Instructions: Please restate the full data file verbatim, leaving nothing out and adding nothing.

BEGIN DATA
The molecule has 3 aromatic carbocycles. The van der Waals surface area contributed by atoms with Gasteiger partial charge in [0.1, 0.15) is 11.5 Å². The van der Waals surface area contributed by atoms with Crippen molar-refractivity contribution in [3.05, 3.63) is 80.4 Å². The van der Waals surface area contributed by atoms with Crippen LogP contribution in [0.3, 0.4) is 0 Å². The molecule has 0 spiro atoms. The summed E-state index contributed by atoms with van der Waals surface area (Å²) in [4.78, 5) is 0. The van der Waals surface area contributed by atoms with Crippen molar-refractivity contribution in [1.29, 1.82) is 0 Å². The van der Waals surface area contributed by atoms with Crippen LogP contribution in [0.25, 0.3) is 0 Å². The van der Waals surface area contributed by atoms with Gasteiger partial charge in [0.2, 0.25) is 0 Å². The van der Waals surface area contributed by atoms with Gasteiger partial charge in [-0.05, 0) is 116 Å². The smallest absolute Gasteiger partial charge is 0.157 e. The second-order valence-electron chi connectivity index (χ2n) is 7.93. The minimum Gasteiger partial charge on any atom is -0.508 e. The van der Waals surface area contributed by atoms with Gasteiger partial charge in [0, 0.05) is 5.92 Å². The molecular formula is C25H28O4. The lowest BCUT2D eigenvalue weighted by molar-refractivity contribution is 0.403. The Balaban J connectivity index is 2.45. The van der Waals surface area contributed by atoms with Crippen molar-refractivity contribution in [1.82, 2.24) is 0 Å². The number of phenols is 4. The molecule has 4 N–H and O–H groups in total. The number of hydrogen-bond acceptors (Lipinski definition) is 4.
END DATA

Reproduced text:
The molecule has 3 aromatic carbocycles. The van der Waals surface area contributed by atoms with Gasteiger partial charge in [0.1, 0.15) is 11.5 Å². The van der Waals surface area contributed by atoms with Crippen molar-refractivity contribution in [3.05, 3.63) is 80.4 Å². The van der Waals surface area contributed by atoms with Crippen LogP contribution in [0.3, 0.4) is 0 Å². The molecule has 0 spiro atoms. The summed E-state index contributed by atoms with van der Waals surface area (Å²) in [4.78, 5) is 0. The van der Waals surface area contributed by atoms with Crippen molar-refractivity contribution in [1.29, 1.82) is 0 Å². The van der Waals surface area contributed by atoms with Crippen LogP contribution in [0.25, 0.3) is 0 Å². The van der Waals surface area contributed by atoms with Gasteiger partial charge in [0.2, 0.25) is 0 Å². The van der Waals surface area contributed by atoms with Gasteiger partial charge in [-0.05, 0) is 116 Å². The smallest absolute Gasteiger partial charge is 0.157 e. The second-order valence-electron chi connectivity index (χ2n) is 7.93. The minimum Gasteiger partial charge on any atom is -0.508 e. The van der Waals surface area contributed by atoms with Gasteiger partial charge in [0, 0.05) is 5.92 Å². The molecular formula is C25H28O4. The lowest BCUT2D eigenvalue weighted by molar-refractivity contribution is 0.403. The Balaban J connectivity index is 2.45. The van der Waals surface area contributed by atoms with Crippen molar-refractivity contribution in [1.82, 2.24) is 0 Å². The number of phenols is 4. The molecule has 4 N–H and O–H groups in total. The number of hydrogen-bond acceptors (Lipinski definition) is 4.